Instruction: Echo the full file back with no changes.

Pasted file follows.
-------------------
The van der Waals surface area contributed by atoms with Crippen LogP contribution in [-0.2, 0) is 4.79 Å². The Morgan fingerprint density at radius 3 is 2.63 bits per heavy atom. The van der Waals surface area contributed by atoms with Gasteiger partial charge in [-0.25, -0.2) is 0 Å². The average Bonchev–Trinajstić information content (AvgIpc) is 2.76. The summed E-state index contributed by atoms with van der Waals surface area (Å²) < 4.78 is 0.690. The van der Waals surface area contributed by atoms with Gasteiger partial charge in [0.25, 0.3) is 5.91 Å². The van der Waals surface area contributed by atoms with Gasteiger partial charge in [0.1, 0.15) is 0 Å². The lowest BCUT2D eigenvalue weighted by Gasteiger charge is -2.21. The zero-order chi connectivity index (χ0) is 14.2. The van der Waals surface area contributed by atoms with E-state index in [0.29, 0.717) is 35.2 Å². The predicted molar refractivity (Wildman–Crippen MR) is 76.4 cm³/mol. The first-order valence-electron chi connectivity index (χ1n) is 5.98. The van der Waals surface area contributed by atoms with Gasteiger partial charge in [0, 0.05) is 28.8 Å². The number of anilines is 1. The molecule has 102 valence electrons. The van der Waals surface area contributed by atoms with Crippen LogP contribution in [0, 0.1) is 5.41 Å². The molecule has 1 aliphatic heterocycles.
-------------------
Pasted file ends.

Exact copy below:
The van der Waals surface area contributed by atoms with Crippen LogP contribution in [-0.2, 0) is 4.79 Å². The Morgan fingerprint density at radius 3 is 2.63 bits per heavy atom. The van der Waals surface area contributed by atoms with Gasteiger partial charge in [-0.25, -0.2) is 0 Å². The average Bonchev–Trinajstić information content (AvgIpc) is 2.76. The summed E-state index contributed by atoms with van der Waals surface area (Å²) < 4.78 is 0.690. The van der Waals surface area contributed by atoms with Gasteiger partial charge in [0.25, 0.3) is 5.91 Å². The van der Waals surface area contributed by atoms with Gasteiger partial charge in [0.1, 0.15) is 0 Å². The lowest BCUT2D eigenvalue weighted by Gasteiger charge is -2.21. The zero-order chi connectivity index (χ0) is 14.2. The van der Waals surface area contributed by atoms with E-state index in [0.29, 0.717) is 35.2 Å². The predicted molar refractivity (Wildman–Crippen MR) is 76.4 cm³/mol. The first-order valence-electron chi connectivity index (χ1n) is 5.98. The van der Waals surface area contributed by atoms with Gasteiger partial charge in [0, 0.05) is 28.8 Å². The number of anilines is 1. The molecule has 102 valence electrons. The van der Waals surface area contributed by atoms with Crippen LogP contribution in [0, 0.1) is 5.41 Å². The molecule has 1 aliphatic heterocycles.